Why do we do this?
Many schools do not yet offer appropriate computing classes, and curricula that do exist can be patchy. The technology industry is an ever growing one, and at the moment there are more software engineering (and similar) jobs in the world than there are people qualified to fill them. It would be terrible if gifted and enthusiastic young people were deterred from pursuing computing qualifications and roles because they were not aware of the opportunities available. We feel that this is too important and urgent to wait for schools to catch up.
But learning to code doesn’t only qualify you to be a coder. As our world becomes increasingly technologically-oriented, understanding the process of creating the software that powers our daily lives becomes crucial for everyone. Becoming an empowered digital citizen — or professional in another industry — allows people to navigate their rights and responsibilities and make informed decisions about the products and services they use, or provide to others.
We think technology can help us towards a better world, but only if future generations understand the opportunities (and risks) it brings and the impact it can have.
Participants and Mentors
The full roster of regular Prewired attendees comprises around 40 young people. In a typical evening session, we will host around 25 regulars and another handful who are new or who drop in more occasionally. Running Prewired sessions on a regular basis has only been made possible with the voluntary support of a core group of around half a dozen dedicated mentors, drawn from students at Edinburgh, Napier and Heriot Watt Universities; independent developers; and by staff from local tech companies.
Prewired became a Scottish Charity (SC047780) in September 2017. The Board of Trustees currently has the following members:
The University of Edinburgh’s School of Informatics first provided a local centre for the Young Rewired State annual week-long Festival of Code in 2012. In 2013, we entered three teams into the final competition of the Festival of Code and although they didn’t win any prizes, they did brilliantly well. This experience, and the enthusiasm, knowledge and ideas of the participants, inspired a group of us — Ewan Klein, Freda O’Byrne, Amy Guy, Kit Barnes and Stuart Anderson — to pursue longer-term means of encouraging young people to engage with programming and related activities in Edinburgh.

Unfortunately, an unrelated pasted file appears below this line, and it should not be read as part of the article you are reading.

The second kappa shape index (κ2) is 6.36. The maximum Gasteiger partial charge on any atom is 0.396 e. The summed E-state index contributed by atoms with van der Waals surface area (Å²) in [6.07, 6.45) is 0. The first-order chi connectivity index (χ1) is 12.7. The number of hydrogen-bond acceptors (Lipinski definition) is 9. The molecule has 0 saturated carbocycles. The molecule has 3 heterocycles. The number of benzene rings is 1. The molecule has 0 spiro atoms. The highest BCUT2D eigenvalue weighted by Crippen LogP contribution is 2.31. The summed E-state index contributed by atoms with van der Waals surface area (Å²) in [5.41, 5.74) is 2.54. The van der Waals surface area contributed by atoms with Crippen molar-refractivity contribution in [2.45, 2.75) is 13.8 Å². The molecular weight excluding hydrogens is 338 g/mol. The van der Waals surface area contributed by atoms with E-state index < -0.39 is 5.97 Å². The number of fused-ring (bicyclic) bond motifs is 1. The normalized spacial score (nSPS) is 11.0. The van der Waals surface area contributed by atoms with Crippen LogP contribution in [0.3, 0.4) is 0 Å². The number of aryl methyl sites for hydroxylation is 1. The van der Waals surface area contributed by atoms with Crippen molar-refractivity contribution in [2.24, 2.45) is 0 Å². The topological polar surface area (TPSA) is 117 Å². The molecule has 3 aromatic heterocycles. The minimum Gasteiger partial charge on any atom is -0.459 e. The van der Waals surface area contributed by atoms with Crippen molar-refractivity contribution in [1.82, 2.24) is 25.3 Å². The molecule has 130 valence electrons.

Thus, Prewired was born, with these objectives:
- opening the eyes of young people to the possibilities presented by programming;
- supporting young people in experimenting with the technologies that seem interesting to them;
- guiding young people to resources for self-teaching, and towards best practices;
- providing an environment in which young people can safely engage with like-minded peers to work on projects of their own design, and can safely gain access to mentoring by adults from academia and industry; and
- encouraging idea generation, team building and pooling technical skills in preparation for higher education and the world of work.
The Prewired launch was held on the morning of 16th October 2013, in the University of Edinburgh’s Informatics Forum. Thirty eight young people between the ages of 4 and 18 attended, while 15 mentors—university students, staff and local industry professionals—came along to help. Following on from the launch, we held Prewired on a biweekly basis on Wednesday evenings in one of the School of Informatics computing labs in Appleton Tower. Despite minimal advertising, a devoted cohort of young people attended during 2013-14 on a regular basis, often accompanied by a parent, with numbers consistently in the 30–40 range.
In spring 2014, Prewired became affiliated with CodorDojo, part of a global collaboration that provides free coding clubs for young people.
In January 2015, faced with the imminent unavailability of Appleton Tower lab space due to refurbishment works, Prewired moved location to CodeBase, a UK-leading tech incubator based in central Edinburgh, and due to the high level of demand from participants, began offering sessions on weekly basis. One benefit of the move was that staff from tech companies housed in CodeBase have also started to offer mentoring support.
To find out more about how we’ve developed and what we’ve been doing, read our annual reports.